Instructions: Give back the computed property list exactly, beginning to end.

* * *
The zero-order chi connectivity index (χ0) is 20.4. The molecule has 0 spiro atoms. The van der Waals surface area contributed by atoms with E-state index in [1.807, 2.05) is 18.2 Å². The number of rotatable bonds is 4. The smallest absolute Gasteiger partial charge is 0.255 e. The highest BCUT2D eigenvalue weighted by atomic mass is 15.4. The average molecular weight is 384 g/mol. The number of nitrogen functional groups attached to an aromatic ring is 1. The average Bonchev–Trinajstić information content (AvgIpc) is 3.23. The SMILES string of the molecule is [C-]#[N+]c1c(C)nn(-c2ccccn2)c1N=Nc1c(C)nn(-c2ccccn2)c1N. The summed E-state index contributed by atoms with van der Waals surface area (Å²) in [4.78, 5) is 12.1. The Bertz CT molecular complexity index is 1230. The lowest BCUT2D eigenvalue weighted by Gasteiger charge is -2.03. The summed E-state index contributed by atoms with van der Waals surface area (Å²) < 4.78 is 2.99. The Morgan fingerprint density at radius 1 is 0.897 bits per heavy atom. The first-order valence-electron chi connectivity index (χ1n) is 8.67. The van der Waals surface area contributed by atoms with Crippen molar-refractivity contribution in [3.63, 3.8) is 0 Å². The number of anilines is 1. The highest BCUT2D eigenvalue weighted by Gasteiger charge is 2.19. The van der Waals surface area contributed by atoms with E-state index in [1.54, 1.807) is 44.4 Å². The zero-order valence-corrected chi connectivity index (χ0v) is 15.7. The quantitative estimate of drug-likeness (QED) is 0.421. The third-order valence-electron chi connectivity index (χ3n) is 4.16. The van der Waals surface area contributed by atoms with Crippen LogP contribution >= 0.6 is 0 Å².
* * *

The zero-order chi connectivity index (χ0) is 20.4. The molecule has 0 spiro atoms. The van der Waals surface area contributed by atoms with E-state index in [1.807, 2.05) is 18.2 Å². The number of rotatable bonds is 4. The smallest absolute Gasteiger partial charge is 0.255 e. The highest BCUT2D eigenvalue weighted by atomic mass is 15.4. The average molecular weight is 384 g/mol. The number of nitrogen functional groups attached to an aromatic ring is 1. The average Bonchev–Trinajstić information content (AvgIpc) is 3.23. The SMILES string of the molecule is [C-]#[N+]c1c(C)nn(-c2ccccn2)c1N=Nc1c(C)nn(-c2ccccn2)c1N. The summed E-state index contributed by atoms with van der Waals surface area (Å²) in [4.78, 5) is 12.1. The Bertz CT molecular complexity index is 1230. The lowest BCUT2D eigenvalue weighted by Gasteiger charge is -2.03. The summed E-state index contributed by atoms with van der Waals surface area (Å²) < 4.78 is 2.99. The Morgan fingerprint density at radius 1 is 0.897 bits per heavy atom. The first-order valence-electron chi connectivity index (χ1n) is 8.67. The van der Waals surface area contributed by atoms with Crippen molar-refractivity contribution in [3.63, 3.8) is 0 Å². The number of anilines is 1. The highest BCUT2D eigenvalue weighted by Gasteiger charge is 2.19. The van der Waals surface area contributed by atoms with E-state index in [1.54, 1.807) is 44.4 Å². The zero-order valence-corrected chi connectivity index (χ0v) is 15.7. The quantitative estimate of drug-likeness (QED) is 0.421. The third-order valence-electron chi connectivity index (χ3n) is 4.16. The van der Waals surface area contributed by atoms with Crippen LogP contribution >= 0.6 is 0 Å².